Who was the American Bartok? The most plausible candidate, I would say, is Arthur Farwell (1872-1952), who led the “Indianists” movement in American music beginning around 1900. Here is a sampling – his “Pawnee Horses” for 16-part a cappella chorus, sung in Navajo. Farwell's Pawnee Horses Farwell is one of the most fascinating figures in the history of American classical music. His life-long quest was for the “unGerman” – a musical idiom as capacious and indigenous as Walt Whitman’s free verse was to American literature. … [Read more...]

Whitman and Music: A Fresh Discovery

It’s said that Walt Whitman has been set to music more than any other poet save Shakespeare. Oddly, the most memorable of these settings may be by an Englishman: Frederic Delius’s Sea Drift (1904) and Songs of Farewell (1930). There are also notably affecting Whitman settings by Ralph Vaughan Williams and Kurt Weill. What about settings by American-born composers? An unlikely candidate may be the best of the bunch. It’s a 1944 radio play, just revived by PostClassical Ensemble at the Washington National Cathedral thanks to the invaluable … [Read more...]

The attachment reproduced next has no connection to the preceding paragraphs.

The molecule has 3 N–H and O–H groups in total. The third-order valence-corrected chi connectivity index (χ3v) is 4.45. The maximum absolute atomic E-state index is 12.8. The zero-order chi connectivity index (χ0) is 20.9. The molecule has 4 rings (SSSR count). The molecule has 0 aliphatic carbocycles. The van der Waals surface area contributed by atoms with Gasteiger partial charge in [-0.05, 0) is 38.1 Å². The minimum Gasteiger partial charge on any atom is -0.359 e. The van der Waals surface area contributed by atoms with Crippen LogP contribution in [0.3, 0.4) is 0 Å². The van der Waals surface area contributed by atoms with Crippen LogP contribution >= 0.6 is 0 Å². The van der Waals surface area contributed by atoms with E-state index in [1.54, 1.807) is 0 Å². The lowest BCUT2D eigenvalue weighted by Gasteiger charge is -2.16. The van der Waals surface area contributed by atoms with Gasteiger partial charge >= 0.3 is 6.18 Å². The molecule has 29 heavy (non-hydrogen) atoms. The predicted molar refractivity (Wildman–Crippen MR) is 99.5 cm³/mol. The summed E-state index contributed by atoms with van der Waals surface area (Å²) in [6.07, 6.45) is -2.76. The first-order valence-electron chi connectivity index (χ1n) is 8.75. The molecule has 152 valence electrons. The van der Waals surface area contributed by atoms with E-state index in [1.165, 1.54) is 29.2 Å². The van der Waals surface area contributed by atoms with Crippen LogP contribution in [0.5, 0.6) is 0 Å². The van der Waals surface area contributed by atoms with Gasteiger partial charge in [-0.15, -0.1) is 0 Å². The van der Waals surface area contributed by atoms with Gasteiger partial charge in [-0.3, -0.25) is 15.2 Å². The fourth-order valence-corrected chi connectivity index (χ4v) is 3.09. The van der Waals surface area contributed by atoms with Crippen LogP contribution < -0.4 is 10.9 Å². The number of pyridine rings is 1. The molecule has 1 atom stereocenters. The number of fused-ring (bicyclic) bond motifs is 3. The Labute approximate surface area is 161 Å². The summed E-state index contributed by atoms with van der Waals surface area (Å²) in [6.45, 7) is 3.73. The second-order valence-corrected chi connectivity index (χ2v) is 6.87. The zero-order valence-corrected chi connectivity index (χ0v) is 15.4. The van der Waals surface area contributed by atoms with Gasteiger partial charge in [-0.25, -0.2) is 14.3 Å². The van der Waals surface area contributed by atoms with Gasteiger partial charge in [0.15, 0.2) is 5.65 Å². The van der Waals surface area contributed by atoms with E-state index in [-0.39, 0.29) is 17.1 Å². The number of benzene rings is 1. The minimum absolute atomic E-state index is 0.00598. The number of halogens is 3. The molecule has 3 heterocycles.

Why “Porgy and Bess” Is More than a “Period Piece”

However popular it may be, Porgy and Bess remains an object of rampant controversy and confusion. An odd item in the New York Times the other day reported that the white cast of the Hungarian State Opera’s Porgy and Bess (above) had been instructed to declare themselves “African-Americans.” “The singers were asked to sign a declaration stating that ‘African-American origins and spirit form an inseparable part’ of their identity.” Commenting on the Gershwin Estate’s insistence that Porgy and Bess be cast with black singers, Szilveszter … [Read more...]

Music from Paradise